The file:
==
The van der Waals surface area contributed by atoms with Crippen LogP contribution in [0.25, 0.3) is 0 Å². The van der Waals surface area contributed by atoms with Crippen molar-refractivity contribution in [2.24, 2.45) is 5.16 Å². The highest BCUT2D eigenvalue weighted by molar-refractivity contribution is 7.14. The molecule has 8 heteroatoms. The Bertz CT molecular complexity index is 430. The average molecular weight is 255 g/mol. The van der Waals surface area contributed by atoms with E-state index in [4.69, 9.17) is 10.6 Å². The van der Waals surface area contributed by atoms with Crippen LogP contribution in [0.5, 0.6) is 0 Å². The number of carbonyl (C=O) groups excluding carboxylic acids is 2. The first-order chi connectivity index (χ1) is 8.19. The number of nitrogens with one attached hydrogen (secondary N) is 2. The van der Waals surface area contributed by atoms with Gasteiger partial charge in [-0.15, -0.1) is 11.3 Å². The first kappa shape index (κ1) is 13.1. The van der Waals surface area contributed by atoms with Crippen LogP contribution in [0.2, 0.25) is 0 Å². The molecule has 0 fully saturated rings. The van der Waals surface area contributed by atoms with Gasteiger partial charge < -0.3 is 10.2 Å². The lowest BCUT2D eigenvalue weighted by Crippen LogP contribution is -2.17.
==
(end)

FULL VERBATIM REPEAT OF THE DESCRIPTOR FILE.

The van der Waals surface area contributed by atoms with Crippen LogP contribution in [0.25, 0.3) is 0 Å². The van der Waals surface area contributed by atoms with Crippen molar-refractivity contribution in [2.24, 2.45) is 5.16 Å². The highest BCUT2D eigenvalue weighted by molar-refractivity contribution is 7.14. The molecule has 8 heteroatoms. The Bertz CT molecular complexity index is 430. The average molecular weight is 255 g/mol. The van der Waals surface area contributed by atoms with E-state index in [4.69, 9.17) is 10.6 Å². The van der Waals surface area contributed by atoms with Crippen LogP contribution in [0.5, 0.6) is 0 Å². The number of carbonyl (C=O) groups excluding carboxylic acids is 2. The first-order chi connectivity index (χ1) is 8.19. The number of nitrogens with one attached hydrogen (secondary N) is 2. The van der Waals surface area contributed by atoms with Gasteiger partial charge in [-0.15, -0.1) is 11.3 Å². The first kappa shape index (κ1) is 13.1. The van der Waals surface area contributed by atoms with Crippen LogP contribution in [0.2, 0.25) is 0 Å². The molecule has 0 fully saturated rings. The van der Waals surface area contributed by atoms with Gasteiger partial charge < -0.3 is 10.2 Å². The lowest BCUT2D eigenvalue weighted by Crippen LogP contribution is -2.17.